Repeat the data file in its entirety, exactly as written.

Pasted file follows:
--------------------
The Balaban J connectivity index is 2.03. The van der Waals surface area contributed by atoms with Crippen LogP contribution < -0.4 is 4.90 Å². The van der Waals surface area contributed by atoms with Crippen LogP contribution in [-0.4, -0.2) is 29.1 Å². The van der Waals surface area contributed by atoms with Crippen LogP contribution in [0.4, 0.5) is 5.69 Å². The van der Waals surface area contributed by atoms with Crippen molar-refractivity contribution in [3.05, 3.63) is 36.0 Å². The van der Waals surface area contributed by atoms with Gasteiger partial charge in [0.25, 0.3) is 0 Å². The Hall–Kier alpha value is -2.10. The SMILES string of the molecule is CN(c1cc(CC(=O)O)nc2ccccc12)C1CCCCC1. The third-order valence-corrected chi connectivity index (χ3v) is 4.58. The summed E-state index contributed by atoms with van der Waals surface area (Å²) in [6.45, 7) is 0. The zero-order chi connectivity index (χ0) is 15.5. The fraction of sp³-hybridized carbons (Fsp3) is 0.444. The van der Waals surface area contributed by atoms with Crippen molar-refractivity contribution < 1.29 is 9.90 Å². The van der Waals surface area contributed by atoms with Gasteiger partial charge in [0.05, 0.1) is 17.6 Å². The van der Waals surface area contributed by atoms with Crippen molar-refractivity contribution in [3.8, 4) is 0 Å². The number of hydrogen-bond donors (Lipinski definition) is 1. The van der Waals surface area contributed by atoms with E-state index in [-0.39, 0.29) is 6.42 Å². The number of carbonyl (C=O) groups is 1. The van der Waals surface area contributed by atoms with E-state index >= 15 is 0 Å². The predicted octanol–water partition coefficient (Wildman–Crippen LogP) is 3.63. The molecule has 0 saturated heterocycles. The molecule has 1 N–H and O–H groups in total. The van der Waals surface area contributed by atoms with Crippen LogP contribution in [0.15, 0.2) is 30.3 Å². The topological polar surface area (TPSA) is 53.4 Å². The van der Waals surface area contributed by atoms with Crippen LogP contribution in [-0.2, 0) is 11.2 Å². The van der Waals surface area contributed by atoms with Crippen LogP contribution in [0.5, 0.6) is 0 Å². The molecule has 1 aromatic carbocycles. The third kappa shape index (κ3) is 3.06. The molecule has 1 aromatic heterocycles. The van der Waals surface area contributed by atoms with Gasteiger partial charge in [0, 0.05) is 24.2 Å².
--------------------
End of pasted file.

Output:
The Balaban J connectivity index is 2.03. The van der Waals surface area contributed by atoms with Crippen LogP contribution < -0.4 is 4.90 Å². The van der Waals surface area contributed by atoms with Crippen LogP contribution in [-0.4, -0.2) is 29.1 Å². The van der Waals surface area contributed by atoms with Crippen LogP contribution in [0.4, 0.5) is 5.69 Å². The van der Waals surface area contributed by atoms with Crippen molar-refractivity contribution in [3.05, 3.63) is 36.0 Å². The van der Waals surface area contributed by atoms with Gasteiger partial charge in [0.25, 0.3) is 0 Å². The Hall–Kier alpha value is -2.10. The SMILES string of the molecule is CN(c1cc(CC(=O)O)nc2ccccc12)C1CCCCC1. The third-order valence-corrected chi connectivity index (χ3v) is 4.58. The summed E-state index contributed by atoms with van der Waals surface area (Å²) in [6.45, 7) is 0. The zero-order chi connectivity index (χ0) is 15.5. The fraction of sp³-hybridized carbons (Fsp3) is 0.444. The van der Waals surface area contributed by atoms with Crippen molar-refractivity contribution < 1.29 is 9.90 Å². The van der Waals surface area contributed by atoms with Gasteiger partial charge in [0.05, 0.1) is 17.6 Å². The van der Waals surface area contributed by atoms with Crippen molar-refractivity contribution in [3.8, 4) is 0 Å². The number of hydrogen-bond donors (Lipinski definition) is 1. The van der Waals surface area contributed by atoms with E-state index in [-0.39, 0.29) is 6.42 Å². The number of carbonyl (C=O) groups is 1. The van der Waals surface area contributed by atoms with E-state index >= 15 is 0 Å². The predicted octanol–water partition coefficient (Wildman–Crippen LogP) is 3.63. The molecule has 0 saturated heterocycles. The molecule has 1 N–H and O–H groups in total. The van der Waals surface area contributed by atoms with Crippen LogP contribution in [0.15, 0.2) is 30.3 Å². The topological polar surface area (TPSA) is 53.4 Å². The van der Waals surface area contributed by atoms with Crippen LogP contribution in [-0.2, 0) is 11.2 Å². The van der Waals surface area contributed by atoms with Crippen LogP contribution in [0.5, 0.6) is 0 Å². The molecule has 1 aromatic carbocycles. The third kappa shape index (κ3) is 3.06. The molecule has 1 aromatic heterocycles. The van der Waals surface area contributed by atoms with Gasteiger partial charge in [0, 0.05) is 24.2 Å².